Thursday, March 01, 2012

the story behind the story of The Lorax

Okay, okay. I'm almost done talking about my incredible twice-in-a-lifetime (just so far??) opportunity to fly to L.A. for a parenting blogger junket. It's been a couple weeks since I got to see The Lorax and interview some of the stars (Danny DeVito and Betty White! holy cow! Ed Helms and Rob Riggle!), and I'm looking forward to taking my family to see it again when it releases this weekend.

Beyond the incredible Hollywood experience, for this trip, at the heart of all of it was one of my very favorite pieces of children's literature. For that reason, the two posts that I loved writing the most revolved around the transformation of the story from the page to film. Over on 5 Minutes for Books, we have a regular feature called "Books on Screen" just for this topic, and you can read my part one from last week here-- Books on Screen: Dr. Seuss' The Lorax and today's part two-- Books on Screen: More on Dr. Seuss' The Lorax.

I talk a bit in today's post about the interviews with the producer, director, and screenwriters of the film, and how they see the "message" of the film. Since Audrey Geisel, Dr. Seuss' widow, was an executive producer on the film, she had final say over everything-- story expansion, new characters, script, design, everything. I also share a quote from her that I read in the production packet Universal gave us bloggers, in which she states of the movie, "I think Ted would be quite proud."

Well, that wasn't the only gem that I read in the production packet. I can't help but share with you this rather longish quote from the packet, because if you love the book The Lorax as much as I do, then I know you'll appreciate the back story.

I did know that Ted Geisel wasn't always known as Dr. Seuss, for before writing children's books, he was an advertising artist and political cartoonist. The production packet quoted an essay he published in 1960, explaining the allure of writing for children:
"Children's reading and children's thinking are the rock-bottom base upon which this country will rise. Or not rise. In these days of tension and confusion, writers are beginning to realize that books for children have a greater potential for good or evil than any other form of literature on Earth."
Beautiful, right?!

I loved that quote, and this next part is too good to not share. Without further ado, read all about how The Lorax came to be:
"In September 1970, hoping to alleviate her husband's writer's block and channel his frustration at the overconsumption he found in his community, Audrey Geisel suggested that they take a trip to East Africa. It was on this trip, after watching a herd of elephants walk across the African mountains of the Serengeti, that he found the inspiration to write THE LORAX. Seuss wrote 90 percent of the book that afternoon on the only piece of paper he had within reach, a laundry list.
Seuss' writing is inextricably linked to his artwork, and the trees of the Serengeti inspried the book's silk-tufted Truffula Trees. For the first time in his books, Seuss shifted the color palette in THE LORAX from primary colors to a look that was mauve, plum, purple, and even sage green. Seuss attributed this change in color to encouragement from his wife, and as a tribute to her inspiration, he dedicated THE LORAX to Audrey and her two daughters, Lark and Lea."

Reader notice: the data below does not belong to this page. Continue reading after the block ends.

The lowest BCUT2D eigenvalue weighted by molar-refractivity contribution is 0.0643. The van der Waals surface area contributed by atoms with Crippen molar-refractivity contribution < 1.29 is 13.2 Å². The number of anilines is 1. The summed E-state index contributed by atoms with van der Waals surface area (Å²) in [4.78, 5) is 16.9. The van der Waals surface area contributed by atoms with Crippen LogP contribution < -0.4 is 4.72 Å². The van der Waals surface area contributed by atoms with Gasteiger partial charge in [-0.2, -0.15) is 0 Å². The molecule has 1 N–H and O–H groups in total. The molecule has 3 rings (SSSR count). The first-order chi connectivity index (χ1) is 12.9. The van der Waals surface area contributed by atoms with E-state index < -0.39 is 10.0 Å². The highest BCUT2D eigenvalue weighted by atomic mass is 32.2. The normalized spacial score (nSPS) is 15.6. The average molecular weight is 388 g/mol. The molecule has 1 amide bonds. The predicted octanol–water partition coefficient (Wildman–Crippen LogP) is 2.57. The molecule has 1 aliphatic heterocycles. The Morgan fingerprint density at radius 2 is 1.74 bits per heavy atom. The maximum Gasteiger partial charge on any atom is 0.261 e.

Chills, people. Chills.

Now, there's one additional piece that I can't not address. The Lorax movie is a big budget, big studio, big-name production, and as such, it's getting BIG TIME advertising. And product connections. It's basically everywhere. As a result, it's getting a whole lot of flack about the inherent message against overconsumption and the linkage to everything from the NEA to Mazda to IHOP. I have to admit that I have very mixed feelings about this. I see the obvious contradictions, clearly. But, I also have a realistic view on how things work with big movies, and this is how advertising works. Perhaps it's a bit of a cop-out to sit on both sides of the fence on this one, but I'm not sure that one side is absolutely right, for I do see both perspectives.

The best that I can take away from it all is the small scale. I know that Red, my five year old daughter, has become more interested recently in "being green," due in large part to the efforts of a teacher at our school who has worked closely with the kindergarten class in the process of getting our school declared a "Green School" by an organization that just happens to be slipping my mind right now. She has become fastidious about turning off unnecessary lights and being sure to recycle everything possible. The most recent times we've read The Lorax together, she seems to be understanding more and more about the story's message than ever before. Surely, watching the film depiction will only serve to strengthen her growing concern about the importance of these matters. That's as far as the movie experience will go for us, and I see it only in a positive light in this small scale.

Either way, whether or not you choose to see the new movie, I hope you share in my belief that Dr. Seuss created a timeless and lasting story that is both entertaining and thought-provoking in The Lorax. And as we celebrate the fabulous Dr. Seuss this week on my little piece of the web, I thank him with all my heart for doing so.


Always in awe of Seuss,